This new instrument will help to make more financing available for promoters of research & innovation projects, which often face more difficulties than traditional business sectors in accessing finance, due to the relatively high levels of uncertainty & risk inherent to their activity. The RSFF, part of the EU's 7th Research Framework Programme (FP7) & EIB’s programme for Research & Innovation, will partially cover the financial risks assumed by the EIB when financing this type of activity. The contribution of €1 billion each from FP7 & the EIB will therefore unlock billions of additional financing in this area.
"Europe needs to find ways to boost investment in research, particularly from private companies" said European Science and Research Commissioner Janez Potocnik. "The Risk Sharing Finance Facility is one of the most exciting new ideas in the EU's 7 th Research Framework Programme, and through co-operation with the EIB will unlock billions of new investment for research, development & innovation in Europe."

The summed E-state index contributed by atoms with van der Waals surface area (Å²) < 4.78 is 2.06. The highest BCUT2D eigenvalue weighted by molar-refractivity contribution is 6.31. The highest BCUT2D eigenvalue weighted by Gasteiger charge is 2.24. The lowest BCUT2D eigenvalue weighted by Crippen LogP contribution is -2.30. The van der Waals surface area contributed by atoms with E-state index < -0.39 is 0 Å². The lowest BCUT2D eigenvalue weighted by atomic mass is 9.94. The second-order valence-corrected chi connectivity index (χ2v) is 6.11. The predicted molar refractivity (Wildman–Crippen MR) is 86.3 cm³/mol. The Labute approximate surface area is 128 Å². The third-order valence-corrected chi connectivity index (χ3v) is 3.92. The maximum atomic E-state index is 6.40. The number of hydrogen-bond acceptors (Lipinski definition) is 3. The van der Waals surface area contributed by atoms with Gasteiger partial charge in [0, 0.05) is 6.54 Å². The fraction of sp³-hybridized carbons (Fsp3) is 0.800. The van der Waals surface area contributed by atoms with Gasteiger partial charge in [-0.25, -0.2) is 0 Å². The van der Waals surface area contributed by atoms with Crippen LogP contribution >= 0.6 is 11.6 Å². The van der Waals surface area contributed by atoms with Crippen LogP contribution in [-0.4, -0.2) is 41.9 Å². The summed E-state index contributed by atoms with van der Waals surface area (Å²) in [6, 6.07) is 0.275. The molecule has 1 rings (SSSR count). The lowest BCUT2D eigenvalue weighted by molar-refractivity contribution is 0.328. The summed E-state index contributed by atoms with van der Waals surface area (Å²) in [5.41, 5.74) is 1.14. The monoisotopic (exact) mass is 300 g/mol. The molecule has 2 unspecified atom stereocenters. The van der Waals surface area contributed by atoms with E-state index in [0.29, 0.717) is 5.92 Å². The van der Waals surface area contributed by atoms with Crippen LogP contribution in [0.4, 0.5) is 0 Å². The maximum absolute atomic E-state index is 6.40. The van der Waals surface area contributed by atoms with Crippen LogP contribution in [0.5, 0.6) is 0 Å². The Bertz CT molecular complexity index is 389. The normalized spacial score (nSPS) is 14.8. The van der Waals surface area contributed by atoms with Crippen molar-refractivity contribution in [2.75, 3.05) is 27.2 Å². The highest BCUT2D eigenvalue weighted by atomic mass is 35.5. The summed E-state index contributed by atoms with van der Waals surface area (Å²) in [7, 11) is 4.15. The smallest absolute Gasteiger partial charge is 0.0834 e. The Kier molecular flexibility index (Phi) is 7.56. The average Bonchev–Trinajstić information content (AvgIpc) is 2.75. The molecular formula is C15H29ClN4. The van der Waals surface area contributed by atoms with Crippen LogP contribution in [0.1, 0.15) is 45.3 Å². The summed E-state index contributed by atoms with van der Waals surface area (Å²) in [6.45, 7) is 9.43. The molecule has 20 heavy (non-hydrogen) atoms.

“RSFF is the demonstration of a very effective cooperation between two EU Institutions to support European competitiveness," said EIB President Philippe Maystadt. "By targeting higher risk financing in support of research & innovation projects, the facility will in an efficient way complement the existing support instruments including national & EU grants as well as market debt and equity funding”.